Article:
I think index investing will kick the living crap out of most actively managed funds, and dare I say it, the vast majority of fund managers out there that are putting other people’s money to work. When we take into account the management fees, the investor to whom the money manager is responsible for is already at a disadvantage before the gates are open.

    For most, an index investing strategy is primarily aimed to yield a return as close as possible as the markets.

    From a personal standpoint, at the core of my investment strategy lies one in which I place a large importance on dividend paying stocks and investments that generate income. Other than the market performance of these stocks, I believer there is tremendous value with a strategy that offers an income stream to the investor. I’m also optimistic in that my stocks will outperform the markets in the long-term.

    With that being said, I just started a new series on my blog, titled, “Becoming An Index Investor”. I have decided that I will be allocating a certain percentage of my portfolio in index funds or low-cost ETFs as part of my overall strategy to further diversify and expand upon the fixed income side of my portfolio. Feel free to check it out; it’s going to be a fun series.

    With the increasing number of ETFs in our markets, one thing I think that is important to be aware of is the potential negative effect these instruments can have on the markets. There are a number of ETFs that use derivatives or are swap-based, and others that are tailored to currency hedging; in fact, many do not even hold any stocks or bonds. In my view, these are signs that not all is well with the ETF world and the investor is to be cautious before putting their hard earned dollars in some of these investments.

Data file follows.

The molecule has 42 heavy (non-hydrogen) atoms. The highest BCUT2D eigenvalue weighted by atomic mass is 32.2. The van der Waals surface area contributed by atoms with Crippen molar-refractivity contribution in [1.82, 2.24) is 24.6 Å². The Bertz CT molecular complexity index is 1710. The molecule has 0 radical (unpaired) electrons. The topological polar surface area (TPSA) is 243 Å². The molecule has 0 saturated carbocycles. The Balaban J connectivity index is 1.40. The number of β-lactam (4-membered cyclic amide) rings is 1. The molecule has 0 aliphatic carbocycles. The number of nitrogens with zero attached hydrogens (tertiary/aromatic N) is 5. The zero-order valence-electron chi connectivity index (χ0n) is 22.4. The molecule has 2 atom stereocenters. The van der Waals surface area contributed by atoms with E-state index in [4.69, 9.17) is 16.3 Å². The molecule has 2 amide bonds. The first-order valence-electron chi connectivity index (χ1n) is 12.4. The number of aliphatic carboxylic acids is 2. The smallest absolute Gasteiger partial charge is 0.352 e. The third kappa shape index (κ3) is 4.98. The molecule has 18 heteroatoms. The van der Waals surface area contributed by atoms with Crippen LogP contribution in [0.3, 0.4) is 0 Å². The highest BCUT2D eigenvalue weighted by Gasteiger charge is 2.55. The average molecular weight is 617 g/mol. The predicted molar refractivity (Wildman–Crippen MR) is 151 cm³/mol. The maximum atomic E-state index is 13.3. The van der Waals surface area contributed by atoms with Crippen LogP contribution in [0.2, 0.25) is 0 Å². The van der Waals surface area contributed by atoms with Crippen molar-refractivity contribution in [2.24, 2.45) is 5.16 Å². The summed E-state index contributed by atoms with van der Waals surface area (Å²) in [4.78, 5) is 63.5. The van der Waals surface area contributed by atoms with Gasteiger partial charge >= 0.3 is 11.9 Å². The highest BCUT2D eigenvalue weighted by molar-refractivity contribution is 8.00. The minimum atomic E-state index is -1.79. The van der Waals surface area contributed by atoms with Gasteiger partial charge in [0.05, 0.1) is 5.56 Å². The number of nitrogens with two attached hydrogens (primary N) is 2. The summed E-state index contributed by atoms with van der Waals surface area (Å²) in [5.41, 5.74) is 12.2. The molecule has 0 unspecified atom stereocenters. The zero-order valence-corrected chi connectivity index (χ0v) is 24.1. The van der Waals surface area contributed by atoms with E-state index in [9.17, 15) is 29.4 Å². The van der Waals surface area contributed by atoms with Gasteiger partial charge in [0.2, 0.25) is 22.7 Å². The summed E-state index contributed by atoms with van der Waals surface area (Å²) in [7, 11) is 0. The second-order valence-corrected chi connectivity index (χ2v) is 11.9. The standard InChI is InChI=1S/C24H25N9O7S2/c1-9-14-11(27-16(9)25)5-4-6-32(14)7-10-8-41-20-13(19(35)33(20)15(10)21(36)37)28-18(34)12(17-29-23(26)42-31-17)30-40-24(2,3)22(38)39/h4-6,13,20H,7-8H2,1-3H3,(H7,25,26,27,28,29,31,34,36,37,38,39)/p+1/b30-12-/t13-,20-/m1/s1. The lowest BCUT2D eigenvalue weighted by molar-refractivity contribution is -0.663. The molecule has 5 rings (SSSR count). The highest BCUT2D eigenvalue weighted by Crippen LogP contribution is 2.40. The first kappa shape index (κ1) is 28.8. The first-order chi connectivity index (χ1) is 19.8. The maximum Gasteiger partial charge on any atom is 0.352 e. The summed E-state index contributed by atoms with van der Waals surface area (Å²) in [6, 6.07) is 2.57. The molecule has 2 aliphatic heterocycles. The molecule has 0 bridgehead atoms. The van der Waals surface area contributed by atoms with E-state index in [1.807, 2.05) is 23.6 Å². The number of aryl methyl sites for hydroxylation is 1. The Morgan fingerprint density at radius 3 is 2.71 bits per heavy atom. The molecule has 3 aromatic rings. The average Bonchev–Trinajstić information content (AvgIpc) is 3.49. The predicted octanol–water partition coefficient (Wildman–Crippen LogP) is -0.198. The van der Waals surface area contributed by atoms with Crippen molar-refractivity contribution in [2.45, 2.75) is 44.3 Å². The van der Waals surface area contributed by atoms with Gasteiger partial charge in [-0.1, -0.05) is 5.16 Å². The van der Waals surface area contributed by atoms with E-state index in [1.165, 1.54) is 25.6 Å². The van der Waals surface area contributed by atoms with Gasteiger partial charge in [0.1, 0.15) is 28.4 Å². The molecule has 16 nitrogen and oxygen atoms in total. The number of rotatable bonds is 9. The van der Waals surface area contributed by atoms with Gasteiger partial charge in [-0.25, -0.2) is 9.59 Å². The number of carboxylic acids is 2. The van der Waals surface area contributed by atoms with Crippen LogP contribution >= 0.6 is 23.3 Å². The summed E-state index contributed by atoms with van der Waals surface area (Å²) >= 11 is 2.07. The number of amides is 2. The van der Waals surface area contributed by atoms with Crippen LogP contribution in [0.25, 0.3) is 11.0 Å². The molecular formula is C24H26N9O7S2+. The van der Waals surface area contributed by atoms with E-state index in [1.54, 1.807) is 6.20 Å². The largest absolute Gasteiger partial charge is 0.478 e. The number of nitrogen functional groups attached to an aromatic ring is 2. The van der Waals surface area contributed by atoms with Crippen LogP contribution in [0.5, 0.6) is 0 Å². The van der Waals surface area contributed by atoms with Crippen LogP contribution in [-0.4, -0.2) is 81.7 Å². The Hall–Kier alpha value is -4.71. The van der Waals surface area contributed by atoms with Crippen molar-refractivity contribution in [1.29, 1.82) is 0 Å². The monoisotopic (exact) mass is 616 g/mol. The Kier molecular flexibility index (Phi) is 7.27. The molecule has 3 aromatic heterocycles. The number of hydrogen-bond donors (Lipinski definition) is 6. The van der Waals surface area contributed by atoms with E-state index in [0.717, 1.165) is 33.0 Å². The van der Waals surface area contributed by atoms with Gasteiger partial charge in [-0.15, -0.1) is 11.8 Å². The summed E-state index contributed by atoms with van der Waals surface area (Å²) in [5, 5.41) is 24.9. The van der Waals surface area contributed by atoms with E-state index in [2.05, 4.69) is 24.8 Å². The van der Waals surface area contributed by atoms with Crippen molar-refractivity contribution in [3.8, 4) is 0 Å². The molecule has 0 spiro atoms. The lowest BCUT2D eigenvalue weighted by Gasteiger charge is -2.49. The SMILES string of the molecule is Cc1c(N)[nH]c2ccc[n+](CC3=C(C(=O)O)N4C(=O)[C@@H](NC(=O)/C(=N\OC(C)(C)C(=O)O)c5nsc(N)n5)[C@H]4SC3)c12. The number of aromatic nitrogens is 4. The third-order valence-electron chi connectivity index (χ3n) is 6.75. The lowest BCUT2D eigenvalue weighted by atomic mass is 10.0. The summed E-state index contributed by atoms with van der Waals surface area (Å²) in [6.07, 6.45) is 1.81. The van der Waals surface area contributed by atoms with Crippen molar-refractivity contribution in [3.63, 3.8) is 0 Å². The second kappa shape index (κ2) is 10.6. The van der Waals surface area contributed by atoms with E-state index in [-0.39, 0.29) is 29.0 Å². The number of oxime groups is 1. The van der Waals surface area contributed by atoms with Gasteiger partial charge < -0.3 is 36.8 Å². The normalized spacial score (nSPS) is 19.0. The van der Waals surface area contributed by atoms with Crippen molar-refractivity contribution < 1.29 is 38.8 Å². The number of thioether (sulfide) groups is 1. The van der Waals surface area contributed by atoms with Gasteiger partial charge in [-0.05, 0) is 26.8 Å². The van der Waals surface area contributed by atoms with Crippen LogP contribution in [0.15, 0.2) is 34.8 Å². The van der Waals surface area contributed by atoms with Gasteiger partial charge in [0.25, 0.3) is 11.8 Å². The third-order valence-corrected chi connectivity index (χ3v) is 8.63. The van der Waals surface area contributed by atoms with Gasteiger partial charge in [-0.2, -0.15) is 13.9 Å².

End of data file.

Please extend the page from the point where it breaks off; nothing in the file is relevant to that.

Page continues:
Nice post!

    • October 2, 2011 at 5:16 am

      Thanks TWC! I saw your new index investing series and I’m looking forward to seeing more about how you get into it.

      Index investing is definitely not closely associated with ETFs any more. I’m not sure if they were actually created by the indexing side but the rest of the industry has “innovated” their way into ETFs in force. In the end I’ll take index funds in any form that lowers the cost. Just like some people think of “buying an rrsp” and don’t understand that it’s just a label you put on an ordinary account, everyone should know that an ETF is just a way for you to give your money to someone and they could do anything with it. That’s the kind of knowledge every investor can profit from. Might be a good topic for your investing basics series 🙂

  2. October 2, 2011 at 1:36 pm

    I think ETFs have evolved to the point where many new investors are puzzled with respect to how to incorporate them into an investment strategy, largely because there are so many available to choose from. There are many ETFs that remind me of mutual funds in that when you take into account their MERs, management fees, and TERs, you find out that a chunk of your hard earned dollars have been stripped away from you.

    Take Horizon’s leveraged ETFs, HSU & HSD S&P 500 Bull & Bear. Just because the underlying index is the S&P500, investing in such a product has additional risks embedded inside the investment.

    Like you, I like low-cost index ETFs. By the 3rd part of my series, I will have what I have coined the “Ride The Tide Portfolio”, which will consist exclusively of low cost index funds or ETFs. It may sound a bit corny, but I’m having fun putting it together.


  3. October 2, 2011 at 4:25 pm

    Absolutely right! Keep up the good work educating beginners 🙂

  4. October 4, 2011 at 4:44 pm

    Index investing is not dead; but there are better strategies out there for those that can spend some time on their investments.

  1. October 2, 2011 at 4:28 am